Although studies have been conducted to evaluate particular Health 2.0 applications [30,31], to our knowledge, no previous studies have been performed on Health 2.0 literacy of patients with chronic diseases and their ability to perform a variety of Health 2.0 assignments. This approach has enabled us to study Health 2.0 skills rather than evaluating the usability of a single application. During the assignments, we observed problems with operation, navigation, and information skills that corresponded with problems found in the Health 1.0 applications. However, since we provided patients with the direct website of the Health 2.0 applications, the Health 1.0 skills were not fully examined in this part of the study and the focus was on specific Health 2.0 problems. Most patients had little or no experience in using services to communicate with other patients, care providers, or with checking their own health status online, which corresponds with previous research among rheumatology patients . Problems in doing so were mostly found in evaluating relevance and reliability (category 4) and in 2 additional categories: (5) adding personal content to the Web, and (6) protecting and respecting privacy. When adding personal content, several patients had trouble with using the content fields correctly, formulating a message and writing it down properly, and keeping in mind who the readers of the message will be. With reference to privacy issues, participants often mentioned being reluctant to add content to the Web. It was difficult for the participants to reflect on the reader of their information and what impact it would have on privacy when posting a message. Overall, it seemed that due to a lack of experience in online communication, many patients were insecure about when and how to use Health 2.0 applications. This lack of Health 2.0 use was seen in previous research as well . Interpreting personal health records caused some problems, mostly because patients were not able to locate the relevant information and to put the information in the right context. This was partly due to incorrect interpretation of numbers, which also relates to numeracy skills . Problems with interpreting electronic medical records are concerns that health professionals have previously reported [34,35]. Nevertheless, the action that patients would take in reaction to their personal data was generally appropriate. Keeping patients’ records clear and limited to the essence of the content would presumably overcome most of the observed difficulties . After finishing the Health 2.0 assignments, many patients were enthusiastic about the possibilities the Internet could provide, and to become more involved in their own health care process, especially by using the applications that were provided by their own hospital. Two thirds of all participants would like to use e-consult in the future, and almost all patients reported they would open their electronic medical records at home, now that they have seen the service. Many patients were simply unaware of their options and/or anxious to use them themselves before the study. Therefore, patients need to be guided and encouraged to use Health 2.0 applications, and they should be informed by care providers about the privacy disclosures in such applications.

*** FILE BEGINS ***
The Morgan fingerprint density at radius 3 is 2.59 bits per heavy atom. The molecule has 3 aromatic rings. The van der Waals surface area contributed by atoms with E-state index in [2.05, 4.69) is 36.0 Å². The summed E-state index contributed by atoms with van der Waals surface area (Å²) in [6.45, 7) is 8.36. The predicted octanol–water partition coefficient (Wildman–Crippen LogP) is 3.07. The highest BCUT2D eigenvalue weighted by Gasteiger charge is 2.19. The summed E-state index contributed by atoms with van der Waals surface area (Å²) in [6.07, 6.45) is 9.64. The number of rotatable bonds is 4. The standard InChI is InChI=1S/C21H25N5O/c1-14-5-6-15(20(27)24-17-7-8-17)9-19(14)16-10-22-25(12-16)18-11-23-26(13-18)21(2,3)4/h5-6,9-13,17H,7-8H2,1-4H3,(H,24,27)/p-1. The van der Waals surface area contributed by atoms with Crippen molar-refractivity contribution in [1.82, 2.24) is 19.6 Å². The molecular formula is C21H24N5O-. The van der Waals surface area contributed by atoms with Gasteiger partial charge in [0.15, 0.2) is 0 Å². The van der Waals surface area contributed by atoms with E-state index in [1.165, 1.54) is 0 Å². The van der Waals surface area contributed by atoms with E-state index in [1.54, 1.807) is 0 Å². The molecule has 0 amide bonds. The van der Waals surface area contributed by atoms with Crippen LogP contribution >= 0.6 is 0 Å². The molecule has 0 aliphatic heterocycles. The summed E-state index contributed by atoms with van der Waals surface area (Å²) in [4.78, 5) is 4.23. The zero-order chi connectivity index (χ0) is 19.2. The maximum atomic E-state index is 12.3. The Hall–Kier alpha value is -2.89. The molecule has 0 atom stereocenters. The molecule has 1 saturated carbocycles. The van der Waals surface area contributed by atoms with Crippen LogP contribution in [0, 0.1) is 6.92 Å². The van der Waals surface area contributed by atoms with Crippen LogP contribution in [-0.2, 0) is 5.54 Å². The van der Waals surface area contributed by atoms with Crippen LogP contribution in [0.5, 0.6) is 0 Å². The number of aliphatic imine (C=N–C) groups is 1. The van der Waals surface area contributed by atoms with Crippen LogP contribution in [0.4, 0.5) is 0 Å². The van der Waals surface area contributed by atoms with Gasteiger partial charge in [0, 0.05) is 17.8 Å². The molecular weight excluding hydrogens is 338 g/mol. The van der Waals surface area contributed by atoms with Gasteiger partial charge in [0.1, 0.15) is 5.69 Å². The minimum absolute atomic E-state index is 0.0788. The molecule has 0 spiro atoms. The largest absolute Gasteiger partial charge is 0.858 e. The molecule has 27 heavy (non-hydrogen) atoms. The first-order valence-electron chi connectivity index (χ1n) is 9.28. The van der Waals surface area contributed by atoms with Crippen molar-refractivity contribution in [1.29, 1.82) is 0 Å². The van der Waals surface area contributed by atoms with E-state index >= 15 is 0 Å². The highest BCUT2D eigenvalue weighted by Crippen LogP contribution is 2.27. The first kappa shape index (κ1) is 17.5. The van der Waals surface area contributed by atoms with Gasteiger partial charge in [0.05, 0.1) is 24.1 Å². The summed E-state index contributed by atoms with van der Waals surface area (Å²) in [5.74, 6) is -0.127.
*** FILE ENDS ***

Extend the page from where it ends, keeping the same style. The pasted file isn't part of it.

A limitation of our studies was the research setting in which participants performed the assignments. Although we aimed to formulate assignments that were relevant to patients with rheumatic diseases and stressed that the study was not an exam, patients were probably more nervous than if they were in a natural setting. Participants were also probably focused on completing the assignments quickly, which could influence the quality with which they performed. Furthermore, in several Health 2.0 assignments, patients were asked to spontaneously formulate a fictive question or message, which turned out to be difficult for some participants and might have complicated the assignment. Nevertheless, our studies demonstrate that most patients have considerable problems with using the Internet for health-related purposes. Although our studies were restricted to patients with rheumatic diseases, we feel that our results are generalizable for other health conditions, especially as only a minority of the participants’ perceived physical problems during the tests. Moreover, the assignments used in our performance tests (eg, using e-consults, health care rating sites and peer support forums) might be relevant to patients with different conditions. Because of the qualitative nature of our studies, we cannot draw strong conclusions on the most frequent eHealth literacy problems that patients encounter, and on which groups of patients encounter most problems. However, our studies showed that the majority of participants experienced difficulties on several levels, even though our research population was heterogeneous in age, education level, and had quite some experience in using the Internet. Previous research has shown that a higher education does not guarantee better Internet skills [36,37] and other studies among higher educated populations confirm these results. For example, Hughes et al  showed that doctors often choose their search results based on navigational bias and a focus on what is known, and Stellefson et al  found that many health professional college students are rather unconfident when evaluating information from the Internet. Furthermore, a younger age and more Internet experience might enhance operational skills, but previous studies have found that strategic eHealth literacy problems are still frequently present among students who grew up using the Internet [16,17,19]. Some exploratory analysis on our data, however, indicated that patients with a higher educational level, younger age, and higher perceived Internet skills completed more assignments, performed better, and encountered fewer problems. All in all, it should be acknowledged that a broad range of eHealth literacy problems exist, but future research should focus on which groups of people struggle with specific categories of eHealth literacy problems.